2018 is shaping up to be a crucial year for the next generation of rock stars in-waiting. Who will fill the void left by bands like Black Sabbath etc is a tiresome question, and to be honest, pointless. Why waste energy on wether or not there are bands out there capable of pulling in crowds of 50,000+, when there is an abundance of middle tier bands readying to release new albums. Halestorm, Shinedown, and Rival Sons will all have new product out this year. Myles Kennedy has a solo album as well. The future is bright, my friends. We’ve just got to take off the nostalgia glasses now and then. The UK plays a major role in the New Wave Of Classic Rock, with handfuls of bands bubbling under, but The Temperance Movement are the ones. The ones to pin a flag on, the ones not just able to make the leap to mid-size venues with ease, but capable of taking it to the next level after that. Sir Mick obviously thinks so, picking the band to open for the Stones. ‘A Deeper Cut’ is the sound of a band ready to step up and answer the call. It’s the sound of a band coming out of a turbulent period (which saw two original band members walking away) much stronger and more together. And hot-dog, it’s the sound of a band on top of their game. This is the one.
‘A Deeper Cut’ is not so much “back to basics”, it’s just more like the eponymous debut than it is the sophomore album ‘White Bear’. Two acclaimed albums that dented the album charts upon release. Album number three takes the best of both worlds and mixes them up with some welcome fizz. As soon as the guitars signify the album starting with ‘Caught In The Middle’, the listener is wrapped up in the warm, fuzzy glow that only a sense of familiarity can bring. It’s only been two years since ‘White Bear’, but it feels way longer. The album struts like a peacock in all it’s flash-bastard glory. ‘Built-In Forgetter’ is what you could describe as “classic” The Temperance Movement. A simplistic, steady drum-beat coupled with a staccato guitar sound, and even though you know that Phil Campbell is about to come in with a chorus strong enough to reach the skies, it is still a total thrill when he does. The “Oh Sister Mercy you take me higher” chorus results in one thing – instant earworm. Expect pints of warm overpriced piss water to be raised skywards when this is played live. The guitar outro is a thing of beauty. Leading straight into the Clapton-esque intro of ‘Love And Devotion’, this is a fantastic showcase for guitarists Paul Sayer and Matt White. With a charismatic frontman like Campbell, it’s easy to miss the guys bringing the magic. I’m not sure who plays which solo on ‘Love And Devotion’, but sweet baby Jesus, they are intense. Clapton has been mentioned already, but the touch of slide at 2.30 minutes evokes so many great memories of Joe Walsh. Chops, chops, and even more chops. If you caught The Temperance Movement on their recent “club” tour, some tracks will be familiar to you, especially the romp that is ‘Backwater Zoo’, where Campbell out-Eltons Elton John. It has a bounce that is irresistible.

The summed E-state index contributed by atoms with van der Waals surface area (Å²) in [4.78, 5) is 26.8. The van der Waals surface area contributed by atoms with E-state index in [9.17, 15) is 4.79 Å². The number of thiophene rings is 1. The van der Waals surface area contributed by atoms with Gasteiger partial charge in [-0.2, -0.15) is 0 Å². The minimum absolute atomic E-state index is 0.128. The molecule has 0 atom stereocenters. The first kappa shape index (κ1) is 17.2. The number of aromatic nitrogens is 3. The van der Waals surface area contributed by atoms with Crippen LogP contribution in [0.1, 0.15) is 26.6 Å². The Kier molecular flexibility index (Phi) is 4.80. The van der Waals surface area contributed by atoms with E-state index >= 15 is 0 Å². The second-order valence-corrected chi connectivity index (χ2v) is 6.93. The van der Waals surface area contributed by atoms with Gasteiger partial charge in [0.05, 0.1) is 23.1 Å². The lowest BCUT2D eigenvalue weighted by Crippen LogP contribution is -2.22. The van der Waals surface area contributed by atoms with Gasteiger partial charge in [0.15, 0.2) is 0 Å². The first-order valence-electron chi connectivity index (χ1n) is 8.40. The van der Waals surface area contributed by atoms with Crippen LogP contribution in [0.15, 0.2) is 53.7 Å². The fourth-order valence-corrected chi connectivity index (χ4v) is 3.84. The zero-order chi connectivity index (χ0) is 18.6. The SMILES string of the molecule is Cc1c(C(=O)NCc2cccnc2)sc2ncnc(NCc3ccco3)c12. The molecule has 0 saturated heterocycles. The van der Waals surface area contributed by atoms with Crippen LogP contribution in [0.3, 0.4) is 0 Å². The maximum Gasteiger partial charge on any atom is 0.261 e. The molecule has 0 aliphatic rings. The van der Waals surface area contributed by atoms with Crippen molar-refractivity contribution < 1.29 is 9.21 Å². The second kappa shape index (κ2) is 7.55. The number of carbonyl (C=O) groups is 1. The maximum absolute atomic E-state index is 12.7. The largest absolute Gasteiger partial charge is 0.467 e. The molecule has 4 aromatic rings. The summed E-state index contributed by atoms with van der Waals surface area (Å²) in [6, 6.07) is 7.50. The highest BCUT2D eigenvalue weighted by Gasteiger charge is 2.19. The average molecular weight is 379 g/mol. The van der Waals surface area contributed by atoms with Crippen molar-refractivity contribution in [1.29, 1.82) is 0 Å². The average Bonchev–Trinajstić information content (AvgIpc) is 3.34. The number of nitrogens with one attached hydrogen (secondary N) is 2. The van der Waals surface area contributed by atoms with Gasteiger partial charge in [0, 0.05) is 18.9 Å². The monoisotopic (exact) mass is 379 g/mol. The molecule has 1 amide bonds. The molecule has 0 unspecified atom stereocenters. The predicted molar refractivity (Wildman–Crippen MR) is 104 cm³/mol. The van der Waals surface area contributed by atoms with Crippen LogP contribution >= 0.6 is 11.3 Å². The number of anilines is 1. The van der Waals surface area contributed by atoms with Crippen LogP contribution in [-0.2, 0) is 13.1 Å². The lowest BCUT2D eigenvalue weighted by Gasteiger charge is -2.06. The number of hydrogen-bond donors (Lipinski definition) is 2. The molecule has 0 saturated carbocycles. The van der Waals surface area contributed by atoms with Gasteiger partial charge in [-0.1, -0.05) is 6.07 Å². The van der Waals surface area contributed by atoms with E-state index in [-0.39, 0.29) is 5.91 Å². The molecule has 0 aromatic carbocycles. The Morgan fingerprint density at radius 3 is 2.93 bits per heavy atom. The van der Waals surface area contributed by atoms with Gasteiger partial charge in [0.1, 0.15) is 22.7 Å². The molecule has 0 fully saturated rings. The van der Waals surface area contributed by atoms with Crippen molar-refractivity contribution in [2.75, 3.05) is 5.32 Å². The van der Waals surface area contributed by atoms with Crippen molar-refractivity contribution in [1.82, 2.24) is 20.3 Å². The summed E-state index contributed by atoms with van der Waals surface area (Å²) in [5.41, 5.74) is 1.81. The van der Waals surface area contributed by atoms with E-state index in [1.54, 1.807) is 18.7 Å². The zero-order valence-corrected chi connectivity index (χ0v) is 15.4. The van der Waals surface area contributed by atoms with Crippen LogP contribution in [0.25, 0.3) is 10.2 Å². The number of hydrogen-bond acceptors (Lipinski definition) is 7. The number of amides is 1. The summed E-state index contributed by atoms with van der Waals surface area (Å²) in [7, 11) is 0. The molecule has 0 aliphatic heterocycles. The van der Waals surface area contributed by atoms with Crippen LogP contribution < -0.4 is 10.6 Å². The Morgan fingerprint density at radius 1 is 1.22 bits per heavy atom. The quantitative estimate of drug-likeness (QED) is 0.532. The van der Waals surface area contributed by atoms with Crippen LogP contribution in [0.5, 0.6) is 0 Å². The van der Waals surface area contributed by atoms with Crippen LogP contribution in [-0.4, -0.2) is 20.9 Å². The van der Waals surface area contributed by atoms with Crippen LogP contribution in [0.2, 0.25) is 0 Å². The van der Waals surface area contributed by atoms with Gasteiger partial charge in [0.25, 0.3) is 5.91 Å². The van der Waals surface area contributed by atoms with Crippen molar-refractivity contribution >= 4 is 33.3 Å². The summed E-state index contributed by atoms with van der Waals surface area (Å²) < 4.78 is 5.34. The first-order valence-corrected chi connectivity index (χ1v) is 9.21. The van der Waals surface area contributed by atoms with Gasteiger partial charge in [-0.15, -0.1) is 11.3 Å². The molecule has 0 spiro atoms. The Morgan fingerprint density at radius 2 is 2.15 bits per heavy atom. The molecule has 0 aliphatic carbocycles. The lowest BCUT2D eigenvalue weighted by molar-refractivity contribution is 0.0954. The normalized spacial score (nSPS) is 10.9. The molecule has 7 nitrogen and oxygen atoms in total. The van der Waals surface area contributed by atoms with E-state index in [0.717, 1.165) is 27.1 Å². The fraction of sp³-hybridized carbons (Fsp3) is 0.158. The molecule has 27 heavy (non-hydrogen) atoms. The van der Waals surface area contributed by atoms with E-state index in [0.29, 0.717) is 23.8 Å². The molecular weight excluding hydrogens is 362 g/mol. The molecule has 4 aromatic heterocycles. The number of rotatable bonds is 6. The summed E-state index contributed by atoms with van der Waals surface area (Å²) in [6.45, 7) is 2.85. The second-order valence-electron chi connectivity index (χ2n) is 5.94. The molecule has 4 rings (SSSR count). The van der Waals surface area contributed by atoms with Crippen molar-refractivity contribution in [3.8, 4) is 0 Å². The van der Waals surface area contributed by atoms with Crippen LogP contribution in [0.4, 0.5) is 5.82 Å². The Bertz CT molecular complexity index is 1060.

The other side to The Temperance Movement brings the softer, heartfelt moments, such as the sublime ‘Chinese Lanterns’ and ‘Smouldering’ on the debut, so it’s no surprise that ‘A Deeper Cut’ has its share of spiritual moments. The title track and ‘Children’ both stop you in your tracks, ‘Children’ is a raw, emotional, apologetic tour de force from Campbell at the piano… ”I never thought I’d be so dumb, blaming everybody for the things I’ve done”. Campbell has been honest about lapsing back into bad habits with his use of weed, and here he lays his apology out there for everyone to see. A powerful few minutes indeed. ‘There’s Still Time’ is another stand out moment. Its sombre, but strangely hopeful tone is perfect for commercial radio, if they could ever be bothered to think outside the box. Both previous albums have ended on towering moments that build into epics, album number three is no exception. Closing track ‘The Wonders We’ve Seen’ is stunning. This one will take every ounce of emotion out of Campbell when he performs it live. I can see this one closing the show perhaps?
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